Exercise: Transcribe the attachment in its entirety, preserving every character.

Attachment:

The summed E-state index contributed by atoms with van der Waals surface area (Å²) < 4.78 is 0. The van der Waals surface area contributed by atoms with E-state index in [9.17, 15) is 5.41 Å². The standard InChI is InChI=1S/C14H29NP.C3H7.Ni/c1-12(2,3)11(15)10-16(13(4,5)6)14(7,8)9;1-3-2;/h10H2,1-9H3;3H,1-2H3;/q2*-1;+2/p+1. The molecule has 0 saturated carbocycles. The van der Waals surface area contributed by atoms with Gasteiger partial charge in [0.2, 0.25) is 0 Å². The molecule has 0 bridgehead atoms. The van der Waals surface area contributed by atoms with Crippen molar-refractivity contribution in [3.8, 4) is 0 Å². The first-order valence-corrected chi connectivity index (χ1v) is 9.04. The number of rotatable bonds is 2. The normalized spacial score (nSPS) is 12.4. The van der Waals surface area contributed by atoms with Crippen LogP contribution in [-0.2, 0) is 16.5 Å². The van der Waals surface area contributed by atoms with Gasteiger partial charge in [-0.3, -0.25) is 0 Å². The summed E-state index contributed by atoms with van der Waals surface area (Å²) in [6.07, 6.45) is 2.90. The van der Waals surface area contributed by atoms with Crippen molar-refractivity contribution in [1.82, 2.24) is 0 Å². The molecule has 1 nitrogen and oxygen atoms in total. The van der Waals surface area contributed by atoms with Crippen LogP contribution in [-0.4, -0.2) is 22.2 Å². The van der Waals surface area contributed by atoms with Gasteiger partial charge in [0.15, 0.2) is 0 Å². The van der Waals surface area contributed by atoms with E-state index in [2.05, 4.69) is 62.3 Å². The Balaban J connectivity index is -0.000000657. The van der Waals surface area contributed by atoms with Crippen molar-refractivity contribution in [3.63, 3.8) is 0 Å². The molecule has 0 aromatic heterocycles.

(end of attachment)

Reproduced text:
The summed E-state index contributed by atoms with van der Waals surface area (Å²) < 4.78 is 0. The van der Waals surface area contributed by atoms with E-state index in [9.17, 15) is 5.41 Å². The standard InChI is InChI=1S/C14H29NP.C3H7.Ni/c1-12(2,3)11(15)10-16(13(4,5)6)14(7,8)9;1-3-2;/h10H2,1-9H3;3H,1-2H3;/q2*-1;+2/p+1. The molecule has 0 saturated carbocycles. The van der Waals surface area contributed by atoms with Gasteiger partial charge in [0.2, 0.25) is 0 Å². The molecule has 0 bridgehead atoms. The van der Waals surface area contributed by atoms with Crippen molar-refractivity contribution in [3.8, 4) is 0 Å². The first-order valence-corrected chi connectivity index (χ1v) is 9.04. The number of rotatable bonds is 2. The normalized spacial score (nSPS) is 12.4. The van der Waals surface area contributed by atoms with Crippen LogP contribution in [-0.2, 0) is 16.5 Å². The van der Waals surface area contributed by atoms with Gasteiger partial charge in [-0.3, -0.25) is 0 Å². The summed E-state index contributed by atoms with van der Waals surface area (Å²) in [6.07, 6.45) is 2.90. The van der Waals surface area contributed by atoms with Crippen molar-refractivity contribution in [1.82, 2.24) is 0 Å². The molecule has 1 nitrogen and oxygen atoms in total. The van der Waals surface area contributed by atoms with Crippen LogP contribution in [-0.4, -0.2) is 22.2 Å². The van der Waals surface area contributed by atoms with Gasteiger partial charge in [0.15, 0.2) is 0 Å². The van der Waals surface area contributed by atoms with E-state index in [2.05, 4.69) is 62.3 Å². The Balaban J connectivity index is -0.000000657. The van der Waals surface area contributed by atoms with Crippen molar-refractivity contribution in [3.63, 3.8) is 0 Å². The molecule has 0 aromatic heterocycles.